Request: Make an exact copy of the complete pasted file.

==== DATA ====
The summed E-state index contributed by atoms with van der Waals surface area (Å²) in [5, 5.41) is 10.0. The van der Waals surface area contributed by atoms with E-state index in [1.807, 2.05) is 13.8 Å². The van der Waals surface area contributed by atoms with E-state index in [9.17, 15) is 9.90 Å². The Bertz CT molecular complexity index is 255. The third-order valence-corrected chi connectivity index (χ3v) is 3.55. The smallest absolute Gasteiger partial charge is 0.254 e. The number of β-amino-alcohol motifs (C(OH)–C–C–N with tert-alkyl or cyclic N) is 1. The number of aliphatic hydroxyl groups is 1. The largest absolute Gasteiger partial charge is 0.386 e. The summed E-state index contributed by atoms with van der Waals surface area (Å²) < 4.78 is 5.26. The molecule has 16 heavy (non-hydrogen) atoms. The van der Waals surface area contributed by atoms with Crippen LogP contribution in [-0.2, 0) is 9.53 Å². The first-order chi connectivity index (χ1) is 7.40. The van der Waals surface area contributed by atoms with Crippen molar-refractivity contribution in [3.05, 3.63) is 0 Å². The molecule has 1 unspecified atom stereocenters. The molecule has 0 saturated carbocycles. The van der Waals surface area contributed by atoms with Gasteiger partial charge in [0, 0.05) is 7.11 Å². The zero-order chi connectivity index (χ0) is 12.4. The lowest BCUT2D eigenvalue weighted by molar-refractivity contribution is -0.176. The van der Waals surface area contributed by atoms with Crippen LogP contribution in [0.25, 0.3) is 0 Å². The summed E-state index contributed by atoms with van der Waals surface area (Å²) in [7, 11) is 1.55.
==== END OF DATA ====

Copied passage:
The summed E-state index contributed by atoms with van der Waals surface area (Å²) in [5, 5.41) is 10.0. The van der Waals surface area contributed by atoms with E-state index in [1.807, 2.05) is 13.8 Å². The van der Waals surface area contributed by atoms with E-state index in [9.17, 15) is 9.90 Å². The Bertz CT molecular complexity index is 255. The third-order valence-corrected chi connectivity index (χ3v) is 3.55. The smallest absolute Gasteiger partial charge is 0.254 e. The number of β-amino-alcohol motifs (C(OH)–C–C–N with tert-alkyl or cyclic N) is 1. The number of aliphatic hydroxyl groups is 1. The largest absolute Gasteiger partial charge is 0.386 e. The summed E-state index contributed by atoms with van der Waals surface area (Å²) < 4.78 is 5.26. The molecule has 16 heavy (non-hydrogen) atoms. The van der Waals surface area contributed by atoms with Crippen LogP contribution in [-0.2, 0) is 9.53 Å². The first-order chi connectivity index (χ1) is 7.40. The van der Waals surface area contributed by atoms with Crippen molar-refractivity contribution in [3.05, 3.63) is 0 Å². The molecule has 1 unspecified atom stereocenters. The molecule has 0 saturated carbocycles. The van der Waals surface area contributed by atoms with Gasteiger partial charge in [0, 0.05) is 7.11 Å². The zero-order chi connectivity index (χ0) is 12.4. The lowest BCUT2D eigenvalue weighted by molar-refractivity contribution is -0.176. The van der Waals surface area contributed by atoms with Crippen LogP contribution in [0.25, 0.3) is 0 Å². The summed E-state index contributed by atoms with van der Waals surface area (Å²) in [7, 11) is 1.55.